The J-Files: Jewdar Theories

Everyone
seems to have a theory on Jewdar.  

Last week, I  chronicled
a resurgence
in the mysterious religious ad targeting on Facebook. Facebook
confirmed my suspicion about the limits of ad targeting on the social network.
A spokesperson told me, "We don't extend the capability to target by
religion. Therefore, advertisers cannot target users based on their identified
religion in their profile." Still, how was this happening?

A number of readers shared their Jewdar theories on MediaPost's
site, other blogs, or via email, and most have given permission for me to cite
them by name. Most give Facebook too much credit, assuming the targeting
options are far more sophisticated than what's really available. Here's a
roundup:

THEORY 1: Facebook is using advanced behavioral targeting.

Uriah Av-Ron: Could the Hebrew ad for
Mayor Mike have been prompted by the fact that you have friends on Facebook who
do have Hebrew on their pages, or maybe someone once wrote you a message in
Hebrew?

THEORY 2: Facebook allows targeting by name.

Roy Moskowitz: They're definitely
targeting based on traditionally Jewish last names.

Mike Myers: Just wondering aloud,
could the targeting be based on the new URLs that contain names? Perhaps they
have a list of names they consider Jewish and are targeting based on profile
names???

Jessica Hasenplaugh: Are you sure the
advertisers are that sophisticated? Maybe they're just targeting anyone with
"owitz" or other similarly Jewish-sounding suffixes in their last
names. Incidentally, I don't receive any German-specific targeting, and I don't
think that religion is implied in my last name.

Sergei Kogut: This is probably
farfetched, but could it be simply because Facebook, unlike many other places
where you're likely to see targeted ads, knows exactly what your first and last
names are? If you filter just about any list of names for those that end in
-itz, you'll get every instance of Leibowitz, Goetz and even Moskowitz. Add to
that a similar first name filter, and you'll end up with a most probably 99%
Jewish list. Of course it isn't an exact science, and no one would be able to
anticipate all the name spelling variations, never mind the problem of name
changes that happen when people get married or adopted, but overall a fairly
large share of last names display a spelling pattern that could reveal the
ethnicity of their owners.

THEORY 3: Facebook allows targeting based on users' social graphs.

Marcy: I don't actually believe that they
have a Jewdar or whatnot-dar. It is possible that they add the network of those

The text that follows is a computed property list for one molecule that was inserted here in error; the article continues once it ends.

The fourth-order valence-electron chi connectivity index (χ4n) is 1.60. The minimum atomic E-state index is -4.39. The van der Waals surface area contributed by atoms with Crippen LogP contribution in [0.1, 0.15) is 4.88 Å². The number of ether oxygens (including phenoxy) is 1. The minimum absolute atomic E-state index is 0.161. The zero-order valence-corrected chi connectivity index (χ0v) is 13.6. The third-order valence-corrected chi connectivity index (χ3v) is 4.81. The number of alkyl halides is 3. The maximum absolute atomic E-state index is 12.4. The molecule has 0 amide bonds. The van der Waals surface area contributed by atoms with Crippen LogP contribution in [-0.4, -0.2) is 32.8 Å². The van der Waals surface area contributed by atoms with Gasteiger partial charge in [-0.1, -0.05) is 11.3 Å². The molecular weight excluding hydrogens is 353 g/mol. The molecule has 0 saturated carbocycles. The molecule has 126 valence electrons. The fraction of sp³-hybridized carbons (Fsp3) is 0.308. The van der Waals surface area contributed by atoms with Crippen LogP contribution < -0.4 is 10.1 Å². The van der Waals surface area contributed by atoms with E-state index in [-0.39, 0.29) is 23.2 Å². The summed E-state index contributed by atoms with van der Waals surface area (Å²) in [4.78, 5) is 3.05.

who are already in their network (check out common friends). If you have at
least one friend in common, you'll know where they came from or who referred
you. It's more likely for them to search people by city and not by religion or
race. Maybe you're just in a city that's quite popular, or you probably have a
huge network.

THEORY 4: The targeting is broken to begin with.

Cathy Taylor [not the fellow
Social Media Insider columnist]:
Your experience with targeted ads on Facebook is rather funny.
I'm still wondering why FB is serving up single, white males (older males too)
to me when I'm a single black female (not that old). I joked the other day that
perhaps FB is suggesting that I try "Something New" until a friend
who works as an interactive art director reminded me that Caucasian clip art is
cheaper.

Edward Barrera: So then where are my taco,
plantain and rum ads? I'm getting discriminat[ed against] by Facebook because
I'm a Latino. Scandal.

John Jainschigg: Oy is right. (sigh) This
automated inference seems amusing until, one day, it's not. One day, last year,
I happened to use the phrase "anarcho-syndicalist" in a blog (I think
I was quoting Monty Python), and watched as my Gmail was suddenly overrun with
ads for Che Guevara t-shirts and red-diaper-baby memoirs. So we're already a
couple lines deep into the famous poem: "First,
they came for the communists … "
Not a pretty picture, if you're of
morbid character.

THEORY 5: A few overzealous advertisers are making the most of
what they have to work with.

Me: Here's a conundrum: you want to target members of a certain
ethnic group online. For whatever reason, you think at least some of your
target is on Facebook, and perhaps you like the self-service approach with low
minimum bids. So you cobble together what you can. You make generalizations.
You want Hispanics so you target people interested in Telemundo (16,000+ in the
U.S.). You want African American college graduates so you target people who
went to schools like Morehouse (5,700 for that college alone). Then, as you want
to expand the campaign's reach, you target broader and broader until it gets
less obvious.

When you do that, though, some people who notice the ad are going
to wonder why it's so on-target, or why it's off-base. Someone might even
compile theories about it. And some of those theories may reveal some people's
concerns around online advertising. Then again, that's just another theory.